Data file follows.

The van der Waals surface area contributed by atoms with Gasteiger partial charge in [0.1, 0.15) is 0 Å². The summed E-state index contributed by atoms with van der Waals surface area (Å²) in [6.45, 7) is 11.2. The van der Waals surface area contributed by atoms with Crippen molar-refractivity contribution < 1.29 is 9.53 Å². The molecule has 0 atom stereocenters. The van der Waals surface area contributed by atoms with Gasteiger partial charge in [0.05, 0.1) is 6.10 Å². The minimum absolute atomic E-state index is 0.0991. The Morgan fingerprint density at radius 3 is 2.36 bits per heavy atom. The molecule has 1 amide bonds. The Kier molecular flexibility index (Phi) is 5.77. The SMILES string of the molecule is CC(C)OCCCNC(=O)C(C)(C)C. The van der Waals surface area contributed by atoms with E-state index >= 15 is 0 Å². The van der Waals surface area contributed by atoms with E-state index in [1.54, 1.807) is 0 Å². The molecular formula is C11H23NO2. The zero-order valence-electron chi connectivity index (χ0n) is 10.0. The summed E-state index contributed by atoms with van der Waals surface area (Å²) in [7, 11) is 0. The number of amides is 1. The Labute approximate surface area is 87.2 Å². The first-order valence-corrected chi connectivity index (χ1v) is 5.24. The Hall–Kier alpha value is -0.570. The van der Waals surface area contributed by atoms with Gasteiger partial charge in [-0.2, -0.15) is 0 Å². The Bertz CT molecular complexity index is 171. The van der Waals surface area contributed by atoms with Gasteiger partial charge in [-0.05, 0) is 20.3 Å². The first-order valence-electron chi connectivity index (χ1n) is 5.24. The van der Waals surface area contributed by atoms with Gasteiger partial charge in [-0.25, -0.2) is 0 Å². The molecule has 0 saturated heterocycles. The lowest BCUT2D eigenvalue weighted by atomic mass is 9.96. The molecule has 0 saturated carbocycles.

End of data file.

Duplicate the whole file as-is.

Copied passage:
The van der Waals surface area contributed by atoms with Gasteiger partial charge in [0.1, 0.15) is 0 Å². The summed E-state index contributed by atoms with van der Waals surface area (Å²) in [6.45, 7) is 11.2. The van der Waals surface area contributed by atoms with Crippen molar-refractivity contribution < 1.29 is 9.53 Å². The molecule has 0 atom stereocenters. The van der Waals surface area contributed by atoms with Gasteiger partial charge in [0.05, 0.1) is 6.10 Å². The minimum absolute atomic E-state index is 0.0991. The Morgan fingerprint density at radius 3 is 2.36 bits per heavy atom. The molecule has 1 amide bonds. The Kier molecular flexibility index (Phi) is 5.77. The SMILES string of the molecule is CC(C)OCCCNC(=O)C(C)(C)C. The van der Waals surface area contributed by atoms with E-state index >= 15 is 0 Å². The van der Waals surface area contributed by atoms with E-state index in [1.54, 1.807) is 0 Å². The molecular formula is C11H23NO2. The zero-order valence-electron chi connectivity index (χ0n) is 10.0. The summed E-state index contributed by atoms with van der Waals surface area (Å²) in [7, 11) is 0. The number of amides is 1. The Labute approximate surface area is 87.2 Å². The first-order valence-corrected chi connectivity index (χ1v) is 5.24. The Hall–Kier alpha value is -0.570. The van der Waals surface area contributed by atoms with Gasteiger partial charge in [-0.2, -0.15) is 0 Å². The Bertz CT molecular complexity index is 171. The van der Waals surface area contributed by atoms with Gasteiger partial charge in [-0.05, 0) is 20.3 Å². The first-order valence-electron chi connectivity index (χ1n) is 5.24. The van der Waals surface area contributed by atoms with Gasteiger partial charge in [-0.25, -0.2) is 0 Å². The molecule has 0 saturated heterocycles. The lowest BCUT2D eigenvalue weighted by atomic mass is 9.96. The molecule has 0 saturated carbocycles.